The World Health Organization revealed that one in seven Libyans needs mental and psychological health care, as a result of the ongoing political and security crises, which have been reinforced by the emergence of the Covid-19 pandemic.
On Sunday, the organization stated, in its latest update of the epidemiological situation in Libya between 12 and 26 November, that it ranked "the second after Tunisia in the region," with 161 deaths per million people. During the past two weeks, there was also an increase of 13% in the number of cases.
The World Health Organization estimates that mental health conditions more than double when populations are affected by conflict. It is likely that one in seven Libyans - close to a million people - will need mental health care for conditions such as depression, anxiety and post-traumatic stress disorder.
A survey conducted by the World Health Organization in 2019 showed that mental health services were only available in five cities, namely, Tripoli, Benghazi, Sebha, Ajdabiya and Misrata. They added, "Even before the conflict started, only six hospitals, one clinic and four primary health care facilities provided mental health services."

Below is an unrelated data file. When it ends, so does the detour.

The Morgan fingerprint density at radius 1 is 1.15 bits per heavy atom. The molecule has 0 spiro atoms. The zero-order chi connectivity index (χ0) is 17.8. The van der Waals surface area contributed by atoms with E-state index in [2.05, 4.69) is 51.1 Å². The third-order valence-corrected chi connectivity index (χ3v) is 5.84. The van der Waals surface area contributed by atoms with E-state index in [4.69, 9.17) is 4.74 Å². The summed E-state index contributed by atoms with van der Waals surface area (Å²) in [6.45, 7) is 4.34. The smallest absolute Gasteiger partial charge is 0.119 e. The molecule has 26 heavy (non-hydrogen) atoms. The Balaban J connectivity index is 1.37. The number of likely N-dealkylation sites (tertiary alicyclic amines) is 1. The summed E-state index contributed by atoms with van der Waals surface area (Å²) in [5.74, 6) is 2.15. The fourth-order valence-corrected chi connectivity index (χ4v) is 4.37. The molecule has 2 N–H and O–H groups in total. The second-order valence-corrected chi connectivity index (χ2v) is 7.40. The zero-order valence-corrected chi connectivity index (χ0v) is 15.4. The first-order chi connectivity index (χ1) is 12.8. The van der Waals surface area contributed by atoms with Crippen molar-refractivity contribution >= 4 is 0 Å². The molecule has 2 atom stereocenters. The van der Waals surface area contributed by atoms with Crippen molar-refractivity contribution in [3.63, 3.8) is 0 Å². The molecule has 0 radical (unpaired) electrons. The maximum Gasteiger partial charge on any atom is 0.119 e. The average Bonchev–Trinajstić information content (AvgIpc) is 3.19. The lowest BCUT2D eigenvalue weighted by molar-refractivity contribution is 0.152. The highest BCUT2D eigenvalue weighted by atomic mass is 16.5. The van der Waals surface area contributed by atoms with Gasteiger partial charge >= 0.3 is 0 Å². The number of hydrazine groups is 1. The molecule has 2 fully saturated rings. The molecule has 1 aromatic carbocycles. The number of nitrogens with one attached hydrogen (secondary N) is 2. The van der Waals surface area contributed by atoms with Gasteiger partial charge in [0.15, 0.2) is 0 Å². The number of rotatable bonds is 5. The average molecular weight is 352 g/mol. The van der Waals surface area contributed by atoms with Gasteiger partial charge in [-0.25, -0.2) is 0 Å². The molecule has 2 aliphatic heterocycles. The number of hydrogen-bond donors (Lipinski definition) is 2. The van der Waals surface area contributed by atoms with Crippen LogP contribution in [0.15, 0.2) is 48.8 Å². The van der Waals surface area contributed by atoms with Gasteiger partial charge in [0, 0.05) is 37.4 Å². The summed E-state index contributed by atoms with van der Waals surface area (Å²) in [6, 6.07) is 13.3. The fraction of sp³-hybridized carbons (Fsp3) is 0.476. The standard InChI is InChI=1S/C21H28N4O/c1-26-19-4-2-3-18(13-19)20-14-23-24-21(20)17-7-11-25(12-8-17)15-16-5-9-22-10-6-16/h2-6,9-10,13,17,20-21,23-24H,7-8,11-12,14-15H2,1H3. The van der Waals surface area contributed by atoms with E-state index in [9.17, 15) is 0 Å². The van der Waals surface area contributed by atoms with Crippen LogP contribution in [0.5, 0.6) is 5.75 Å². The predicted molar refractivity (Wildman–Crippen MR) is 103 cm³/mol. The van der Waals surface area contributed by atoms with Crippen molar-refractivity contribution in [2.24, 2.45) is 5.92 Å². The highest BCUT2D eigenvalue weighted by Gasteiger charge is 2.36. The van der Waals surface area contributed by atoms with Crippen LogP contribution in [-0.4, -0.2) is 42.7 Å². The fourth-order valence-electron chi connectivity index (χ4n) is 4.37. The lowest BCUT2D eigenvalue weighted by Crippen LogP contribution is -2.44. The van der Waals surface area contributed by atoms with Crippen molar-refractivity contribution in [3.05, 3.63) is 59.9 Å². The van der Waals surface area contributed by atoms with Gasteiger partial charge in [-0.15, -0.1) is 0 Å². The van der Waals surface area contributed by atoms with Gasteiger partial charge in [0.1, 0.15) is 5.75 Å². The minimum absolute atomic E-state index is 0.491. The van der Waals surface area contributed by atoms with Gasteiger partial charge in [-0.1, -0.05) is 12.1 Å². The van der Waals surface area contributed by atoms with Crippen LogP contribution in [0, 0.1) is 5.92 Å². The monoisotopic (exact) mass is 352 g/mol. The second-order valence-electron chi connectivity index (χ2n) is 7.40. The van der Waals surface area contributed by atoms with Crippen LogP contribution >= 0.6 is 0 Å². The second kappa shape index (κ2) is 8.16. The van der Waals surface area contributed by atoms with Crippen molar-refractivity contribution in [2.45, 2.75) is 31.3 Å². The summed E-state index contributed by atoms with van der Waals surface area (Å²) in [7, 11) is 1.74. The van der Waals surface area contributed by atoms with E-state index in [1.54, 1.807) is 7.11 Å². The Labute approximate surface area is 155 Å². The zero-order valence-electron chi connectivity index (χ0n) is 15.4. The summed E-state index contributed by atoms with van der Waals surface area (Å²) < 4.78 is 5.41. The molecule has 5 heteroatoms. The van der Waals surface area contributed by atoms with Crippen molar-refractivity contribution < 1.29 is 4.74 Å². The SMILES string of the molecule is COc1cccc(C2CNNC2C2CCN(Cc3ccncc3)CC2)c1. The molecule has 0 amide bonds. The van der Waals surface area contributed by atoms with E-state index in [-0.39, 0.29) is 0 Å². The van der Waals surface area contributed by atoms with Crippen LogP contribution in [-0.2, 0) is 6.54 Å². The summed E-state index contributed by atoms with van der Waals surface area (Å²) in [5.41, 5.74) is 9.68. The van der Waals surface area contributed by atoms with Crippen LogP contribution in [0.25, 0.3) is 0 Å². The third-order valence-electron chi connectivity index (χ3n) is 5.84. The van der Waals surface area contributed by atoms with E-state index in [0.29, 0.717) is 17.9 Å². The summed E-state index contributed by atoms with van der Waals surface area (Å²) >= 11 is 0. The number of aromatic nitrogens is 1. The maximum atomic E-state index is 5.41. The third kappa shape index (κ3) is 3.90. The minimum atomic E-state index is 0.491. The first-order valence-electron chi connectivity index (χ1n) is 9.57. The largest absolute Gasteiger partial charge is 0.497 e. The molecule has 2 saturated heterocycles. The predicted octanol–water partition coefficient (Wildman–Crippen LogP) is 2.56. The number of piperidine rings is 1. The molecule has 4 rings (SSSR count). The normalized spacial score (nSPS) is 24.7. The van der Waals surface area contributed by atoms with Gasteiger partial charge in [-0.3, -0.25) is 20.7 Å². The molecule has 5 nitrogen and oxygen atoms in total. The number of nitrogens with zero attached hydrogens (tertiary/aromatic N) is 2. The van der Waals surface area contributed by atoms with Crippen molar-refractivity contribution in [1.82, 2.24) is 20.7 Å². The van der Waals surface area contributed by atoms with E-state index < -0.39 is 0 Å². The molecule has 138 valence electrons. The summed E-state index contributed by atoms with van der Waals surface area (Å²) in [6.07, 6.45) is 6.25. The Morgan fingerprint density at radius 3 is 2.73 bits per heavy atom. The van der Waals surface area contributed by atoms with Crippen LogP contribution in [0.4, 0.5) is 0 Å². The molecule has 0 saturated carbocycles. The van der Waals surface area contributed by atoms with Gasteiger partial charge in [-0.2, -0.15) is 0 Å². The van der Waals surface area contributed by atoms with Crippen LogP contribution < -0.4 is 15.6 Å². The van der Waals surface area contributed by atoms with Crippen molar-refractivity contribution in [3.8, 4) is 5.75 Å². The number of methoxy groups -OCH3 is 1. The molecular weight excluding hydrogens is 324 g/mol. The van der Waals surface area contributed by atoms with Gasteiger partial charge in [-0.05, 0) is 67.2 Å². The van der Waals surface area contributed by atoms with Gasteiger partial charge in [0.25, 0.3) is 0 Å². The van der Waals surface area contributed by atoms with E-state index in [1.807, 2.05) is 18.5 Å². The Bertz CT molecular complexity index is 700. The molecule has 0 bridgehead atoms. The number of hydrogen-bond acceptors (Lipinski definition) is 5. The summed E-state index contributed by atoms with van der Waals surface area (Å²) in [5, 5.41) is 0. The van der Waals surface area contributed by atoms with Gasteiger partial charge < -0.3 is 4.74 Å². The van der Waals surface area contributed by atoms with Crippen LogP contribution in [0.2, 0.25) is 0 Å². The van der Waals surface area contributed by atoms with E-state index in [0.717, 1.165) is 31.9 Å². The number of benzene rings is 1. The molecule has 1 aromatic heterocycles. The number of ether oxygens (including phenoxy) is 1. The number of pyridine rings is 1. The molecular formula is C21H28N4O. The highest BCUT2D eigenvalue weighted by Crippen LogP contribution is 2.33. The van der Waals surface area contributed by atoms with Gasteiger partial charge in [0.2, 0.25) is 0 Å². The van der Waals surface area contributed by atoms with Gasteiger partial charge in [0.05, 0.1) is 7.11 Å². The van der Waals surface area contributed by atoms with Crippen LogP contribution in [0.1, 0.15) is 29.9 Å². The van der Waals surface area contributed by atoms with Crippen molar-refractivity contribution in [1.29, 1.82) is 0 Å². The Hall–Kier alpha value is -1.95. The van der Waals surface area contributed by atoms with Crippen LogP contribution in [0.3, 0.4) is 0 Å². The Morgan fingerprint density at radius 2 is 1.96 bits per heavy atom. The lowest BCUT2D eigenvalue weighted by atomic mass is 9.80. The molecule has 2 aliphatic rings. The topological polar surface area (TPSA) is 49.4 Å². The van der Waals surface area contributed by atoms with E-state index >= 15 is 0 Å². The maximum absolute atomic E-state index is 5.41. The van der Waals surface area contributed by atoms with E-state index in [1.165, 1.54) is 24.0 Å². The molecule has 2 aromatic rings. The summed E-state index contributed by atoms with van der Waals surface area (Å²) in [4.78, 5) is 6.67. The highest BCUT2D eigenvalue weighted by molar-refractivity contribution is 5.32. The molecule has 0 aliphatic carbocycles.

After decades of neglect, it may take years to build services that can meet emerging needs. There is only one mental health specialist for every 300,000 people in Libya. “Neighboring Tunisia has one mental health specialist for every 100,000 people.” The World Health Organization announced that it will soon start implementing a two-year project to strengthen mental health services throughout the country.